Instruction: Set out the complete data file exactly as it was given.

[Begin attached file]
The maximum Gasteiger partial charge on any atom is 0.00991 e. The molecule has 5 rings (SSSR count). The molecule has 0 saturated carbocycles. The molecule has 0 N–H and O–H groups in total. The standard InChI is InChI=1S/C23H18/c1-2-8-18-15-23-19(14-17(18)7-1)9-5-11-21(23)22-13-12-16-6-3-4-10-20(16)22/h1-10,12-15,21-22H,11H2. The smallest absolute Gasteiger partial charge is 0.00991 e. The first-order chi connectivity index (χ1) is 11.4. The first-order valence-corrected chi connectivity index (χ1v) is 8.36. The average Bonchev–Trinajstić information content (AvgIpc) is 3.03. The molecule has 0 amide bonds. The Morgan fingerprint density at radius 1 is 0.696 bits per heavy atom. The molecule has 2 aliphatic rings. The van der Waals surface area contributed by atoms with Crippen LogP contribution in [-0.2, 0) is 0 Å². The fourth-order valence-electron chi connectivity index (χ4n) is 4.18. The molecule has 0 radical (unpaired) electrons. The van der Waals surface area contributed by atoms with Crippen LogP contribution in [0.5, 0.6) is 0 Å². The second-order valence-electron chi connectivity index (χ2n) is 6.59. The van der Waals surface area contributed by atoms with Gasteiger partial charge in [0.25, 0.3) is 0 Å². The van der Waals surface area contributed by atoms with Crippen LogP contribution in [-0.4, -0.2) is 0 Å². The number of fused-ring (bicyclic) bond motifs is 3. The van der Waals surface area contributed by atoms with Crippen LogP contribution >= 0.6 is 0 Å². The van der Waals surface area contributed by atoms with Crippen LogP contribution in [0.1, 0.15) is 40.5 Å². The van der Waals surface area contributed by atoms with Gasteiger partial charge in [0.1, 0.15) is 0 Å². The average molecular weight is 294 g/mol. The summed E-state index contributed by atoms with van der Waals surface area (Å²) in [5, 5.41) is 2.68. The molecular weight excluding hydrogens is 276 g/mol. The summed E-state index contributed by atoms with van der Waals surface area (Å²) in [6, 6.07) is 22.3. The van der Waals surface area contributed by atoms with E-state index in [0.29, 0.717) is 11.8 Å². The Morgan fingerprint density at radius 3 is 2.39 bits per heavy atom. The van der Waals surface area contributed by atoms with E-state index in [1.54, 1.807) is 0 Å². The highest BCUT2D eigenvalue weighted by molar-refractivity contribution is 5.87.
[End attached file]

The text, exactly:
The maximum Gasteiger partial charge on any atom is 0.00991 e. The molecule has 5 rings (SSSR count). The molecule has 0 saturated carbocycles. The molecule has 0 N–H and O–H groups in total. The standard InChI is InChI=1S/C23H18/c1-2-8-18-15-23-19(14-17(18)7-1)9-5-11-21(23)22-13-12-16-6-3-4-10-20(16)22/h1-10,12-15,21-22H,11H2. The smallest absolute Gasteiger partial charge is 0.00991 e. The first-order chi connectivity index (χ1) is 11.4. The first-order valence-corrected chi connectivity index (χ1v) is 8.36. The average Bonchev–Trinajstić information content (AvgIpc) is 3.03. The molecule has 0 amide bonds. The Morgan fingerprint density at radius 1 is 0.696 bits per heavy atom. The molecule has 2 aliphatic rings. The van der Waals surface area contributed by atoms with Crippen LogP contribution in [-0.2, 0) is 0 Å². The fourth-order valence-electron chi connectivity index (χ4n) is 4.18. The molecule has 0 radical (unpaired) electrons. The van der Waals surface area contributed by atoms with Crippen LogP contribution in [0.5, 0.6) is 0 Å². The second-order valence-electron chi connectivity index (χ2n) is 6.59. The van der Waals surface area contributed by atoms with Gasteiger partial charge in [0.25, 0.3) is 0 Å². The van der Waals surface area contributed by atoms with Crippen LogP contribution in [-0.4, -0.2) is 0 Å². The number of fused-ring (bicyclic) bond motifs is 3. The van der Waals surface area contributed by atoms with Crippen LogP contribution >= 0.6 is 0 Å². The van der Waals surface area contributed by atoms with Crippen LogP contribution in [0.1, 0.15) is 40.5 Å². The van der Waals surface area contributed by atoms with Gasteiger partial charge in [0.1, 0.15) is 0 Å². The average molecular weight is 294 g/mol. The summed E-state index contributed by atoms with van der Waals surface area (Å²) in [5, 5.41) is 2.68. The molecular weight excluding hydrogens is 276 g/mol. The summed E-state index contributed by atoms with van der Waals surface area (Å²) in [6, 6.07) is 22.3. The van der Waals surface area contributed by atoms with E-state index in [0.29, 0.717) is 11.8 Å². The Morgan fingerprint density at radius 3 is 2.39 bits per heavy atom. The van der Waals surface area contributed by atoms with E-state index in [1.54, 1.807) is 0 Å². The highest BCUT2D eigenvalue weighted by molar-refractivity contribution is 5.87.